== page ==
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Former Cuesta College employee sues for retaliation, emotional distress

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A former Cuesta College employee is suing the school and multiple employees, alleging retaliation and emotional distress.

Andrew Kranes, who worked as a general maintenance worker at Cuesta College for five years, wrote complaints to the SLO County District Attorney's Office in November 2021 about fellow employees he alleged were misusing college supplies for personal gain, including using Cuesta gas to fill work vehicles for commuting to Cuesta from home and using parts and tools from the college shop to repair personal vehicles.

RETALIATION After a former Cuesta College general maintenance worker wrote a complaint to the SLO District Attorney's Office about fellow employees using the college's supplies for personal gain, he claims he and his family have experienced retaliation. - FILE PHOTO FROM CUESTA COLLEGE FACEBOOK PAGE
  • File Photo From Cuesta College Facebook Page
  • RETALIATION After a former Cuesta College general maintenance worker wrote a complaint to the SLO District Attorney's Office about fellow employees using the college's supplies for personal gain, he claims he and his family have experienced retaliation.

Kranes believed that he was retaliated against after he filed the complaint. He received a less than satisfactory performance review on March 11, 2022, a few months later. In the lawsuit, Kranes alleges that it was his only review that was less than satisfactory while working at Cuesta.

Cuesta officials told New Times that the college cannot comment because the lawsuit is an agenda item for an upcoming board of trustees closed session meeting.

The lawsuit alleges that on May 11, 2022, Kranes' wife, Harmony, and their two children, ages 3 and 5, had an incident with one of the employees named in the complaint in a parking lot at Cuesta after she met her husband to exchange cars.

One of the defendants alleged that Harmony gave him the middle finger while driving past him in the parking lot, and her husband tried to deescalate the situation by telling him that she recently had surgery and that hand was in a cast.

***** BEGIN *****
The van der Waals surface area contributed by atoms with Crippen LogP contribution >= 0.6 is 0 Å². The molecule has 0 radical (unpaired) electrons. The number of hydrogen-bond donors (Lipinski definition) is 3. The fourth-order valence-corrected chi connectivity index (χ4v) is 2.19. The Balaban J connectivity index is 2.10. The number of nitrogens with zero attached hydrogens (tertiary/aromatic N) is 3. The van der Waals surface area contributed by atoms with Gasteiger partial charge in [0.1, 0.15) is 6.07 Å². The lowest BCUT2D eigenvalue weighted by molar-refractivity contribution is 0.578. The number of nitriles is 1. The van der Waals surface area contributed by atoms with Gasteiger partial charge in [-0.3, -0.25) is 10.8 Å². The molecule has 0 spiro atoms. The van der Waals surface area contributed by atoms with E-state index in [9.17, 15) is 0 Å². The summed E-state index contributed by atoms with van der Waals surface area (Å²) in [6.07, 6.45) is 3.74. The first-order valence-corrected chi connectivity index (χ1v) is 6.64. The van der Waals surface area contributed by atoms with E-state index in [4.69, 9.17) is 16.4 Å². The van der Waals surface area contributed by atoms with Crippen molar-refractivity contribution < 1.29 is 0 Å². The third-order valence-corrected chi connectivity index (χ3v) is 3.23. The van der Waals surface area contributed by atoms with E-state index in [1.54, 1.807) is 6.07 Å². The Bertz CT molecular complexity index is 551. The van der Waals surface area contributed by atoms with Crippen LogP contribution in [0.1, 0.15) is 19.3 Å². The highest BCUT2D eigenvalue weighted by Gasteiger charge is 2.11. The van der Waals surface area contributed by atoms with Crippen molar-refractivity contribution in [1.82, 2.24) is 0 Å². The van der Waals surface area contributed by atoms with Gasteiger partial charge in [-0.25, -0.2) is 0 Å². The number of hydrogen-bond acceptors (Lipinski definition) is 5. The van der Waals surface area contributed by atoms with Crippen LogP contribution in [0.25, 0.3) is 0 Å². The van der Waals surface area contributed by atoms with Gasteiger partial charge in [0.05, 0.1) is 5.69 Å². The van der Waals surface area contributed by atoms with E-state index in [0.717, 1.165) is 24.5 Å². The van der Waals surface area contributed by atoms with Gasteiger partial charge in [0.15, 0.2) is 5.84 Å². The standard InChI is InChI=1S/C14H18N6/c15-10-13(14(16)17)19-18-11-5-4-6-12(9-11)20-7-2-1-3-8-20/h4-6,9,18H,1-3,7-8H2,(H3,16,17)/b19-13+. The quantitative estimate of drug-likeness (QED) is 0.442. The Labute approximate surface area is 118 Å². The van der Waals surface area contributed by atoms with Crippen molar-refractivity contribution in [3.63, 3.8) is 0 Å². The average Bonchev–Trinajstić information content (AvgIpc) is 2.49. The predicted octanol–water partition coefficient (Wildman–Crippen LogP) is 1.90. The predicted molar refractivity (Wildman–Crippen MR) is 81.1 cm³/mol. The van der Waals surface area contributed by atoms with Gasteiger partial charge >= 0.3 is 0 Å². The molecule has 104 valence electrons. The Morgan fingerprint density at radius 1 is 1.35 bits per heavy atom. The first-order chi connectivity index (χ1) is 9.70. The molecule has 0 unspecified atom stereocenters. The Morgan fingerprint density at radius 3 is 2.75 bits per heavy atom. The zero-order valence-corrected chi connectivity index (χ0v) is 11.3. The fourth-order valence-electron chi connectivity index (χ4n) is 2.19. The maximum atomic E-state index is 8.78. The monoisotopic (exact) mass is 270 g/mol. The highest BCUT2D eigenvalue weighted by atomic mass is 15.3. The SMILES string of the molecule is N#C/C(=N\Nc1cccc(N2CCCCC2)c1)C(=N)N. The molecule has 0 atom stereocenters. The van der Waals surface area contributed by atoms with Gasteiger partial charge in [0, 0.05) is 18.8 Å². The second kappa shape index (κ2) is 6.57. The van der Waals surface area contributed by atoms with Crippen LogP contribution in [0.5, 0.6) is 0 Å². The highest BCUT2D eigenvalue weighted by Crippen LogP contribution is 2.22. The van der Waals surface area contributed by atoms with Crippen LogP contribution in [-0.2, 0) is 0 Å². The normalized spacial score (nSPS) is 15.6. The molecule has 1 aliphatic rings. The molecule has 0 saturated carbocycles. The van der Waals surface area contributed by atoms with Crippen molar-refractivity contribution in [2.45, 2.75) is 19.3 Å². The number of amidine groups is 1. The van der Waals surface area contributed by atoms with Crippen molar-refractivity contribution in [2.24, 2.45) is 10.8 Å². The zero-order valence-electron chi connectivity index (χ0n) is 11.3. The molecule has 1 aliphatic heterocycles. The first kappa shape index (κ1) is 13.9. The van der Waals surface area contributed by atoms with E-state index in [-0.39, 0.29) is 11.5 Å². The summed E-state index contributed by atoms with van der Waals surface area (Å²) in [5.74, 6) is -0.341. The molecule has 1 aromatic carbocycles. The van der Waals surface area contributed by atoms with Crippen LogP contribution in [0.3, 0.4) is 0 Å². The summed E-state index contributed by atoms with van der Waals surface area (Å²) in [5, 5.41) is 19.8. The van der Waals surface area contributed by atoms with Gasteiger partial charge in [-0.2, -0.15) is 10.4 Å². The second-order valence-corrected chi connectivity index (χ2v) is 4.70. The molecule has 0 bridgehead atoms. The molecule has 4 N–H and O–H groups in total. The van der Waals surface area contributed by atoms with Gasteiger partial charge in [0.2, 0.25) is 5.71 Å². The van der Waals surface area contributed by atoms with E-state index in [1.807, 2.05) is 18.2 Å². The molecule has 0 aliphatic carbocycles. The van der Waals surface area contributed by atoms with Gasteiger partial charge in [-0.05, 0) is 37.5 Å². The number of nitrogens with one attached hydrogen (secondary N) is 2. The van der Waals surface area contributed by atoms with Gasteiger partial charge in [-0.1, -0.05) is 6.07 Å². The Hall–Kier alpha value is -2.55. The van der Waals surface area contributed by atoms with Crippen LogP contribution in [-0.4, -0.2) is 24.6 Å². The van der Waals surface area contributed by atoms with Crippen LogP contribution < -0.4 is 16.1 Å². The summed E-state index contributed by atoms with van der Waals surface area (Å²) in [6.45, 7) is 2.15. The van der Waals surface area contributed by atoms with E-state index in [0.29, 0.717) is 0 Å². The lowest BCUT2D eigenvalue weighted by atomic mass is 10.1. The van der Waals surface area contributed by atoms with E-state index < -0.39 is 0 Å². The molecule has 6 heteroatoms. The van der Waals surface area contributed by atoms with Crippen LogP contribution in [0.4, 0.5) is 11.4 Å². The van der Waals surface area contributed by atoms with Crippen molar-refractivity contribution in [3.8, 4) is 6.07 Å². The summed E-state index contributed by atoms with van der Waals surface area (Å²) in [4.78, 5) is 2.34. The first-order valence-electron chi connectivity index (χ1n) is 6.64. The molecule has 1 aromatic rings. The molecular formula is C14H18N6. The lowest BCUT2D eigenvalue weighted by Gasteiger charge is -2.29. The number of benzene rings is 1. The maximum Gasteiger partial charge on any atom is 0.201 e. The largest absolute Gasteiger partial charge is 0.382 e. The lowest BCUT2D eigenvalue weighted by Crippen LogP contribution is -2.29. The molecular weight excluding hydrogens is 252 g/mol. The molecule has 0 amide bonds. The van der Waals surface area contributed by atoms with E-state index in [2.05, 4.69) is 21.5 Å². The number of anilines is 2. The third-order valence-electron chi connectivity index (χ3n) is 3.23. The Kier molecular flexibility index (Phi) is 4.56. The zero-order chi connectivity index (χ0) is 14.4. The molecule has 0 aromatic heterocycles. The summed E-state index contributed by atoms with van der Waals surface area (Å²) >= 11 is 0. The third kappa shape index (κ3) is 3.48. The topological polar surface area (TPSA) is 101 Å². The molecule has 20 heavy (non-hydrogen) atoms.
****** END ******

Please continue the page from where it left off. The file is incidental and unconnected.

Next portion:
The defendant acknowledged that Harmony was in the cast, according to the lawsuit.

"However, he reiterated that her husband needed to 'teach that bitch some manners,'" the lawsuit states.

The lawsuit alleges that retaliation and discrimination against the Kranes family continued for months as Harmony and their children experienced harassing behavior from the defendants, including inappropriate encounters, following them to their vehicles, gesturing, staring, and taking videos and pictures.

This behavior made Harmony and the children extremely uncomfortable and fearful, according to the lawsuit. The Kraneses' emotional distress reached a new level on July 15, 2022, when Harmony and her children left the Cuesta College pool after their swim lessons. She noticed that the same employee from May 11 had been following her, according to the lawsuit.

"She took a picture, turned to her left and walked away toward the parking lot, panicking. She put her phone on 'selfie' mode and recorded herself walking away. She got to the corner before the parking lot, and she froze," the lawsuit states. "To her right was the women's restroom—where she had been instructed by community programs to change out of wet bathing suits since they don't allow changing on the pool deck. Straight in front of Harmony is the parking lot. Neither place felt safe to her while being followed."

The employee walked into the women's restroom, and then exited it. Harmony asked him why he was following her, and he responded that he was "doing work," the lawsuit states.

Then the Kraneses started experiencing emotional distress, which caused Harmony to suffer from agoraphobia and anxiety-related insomnia and caused her to no longer participate in her son's school because she has panic attacks and severe social anxiety, according to the lawsuit.

"Plaintiff's son wouldn't use the bathroom at school for eight months due to a phobia he has developed of public restrooms," the lawsuit states. "In May 2023, plaintiff's son developed a urinary tract infection believed to be caused from excessively holding his urine and had to miss a week of school and seek medical intervention."

The parties will meet for a case management conference on April 15, 2024. Δ

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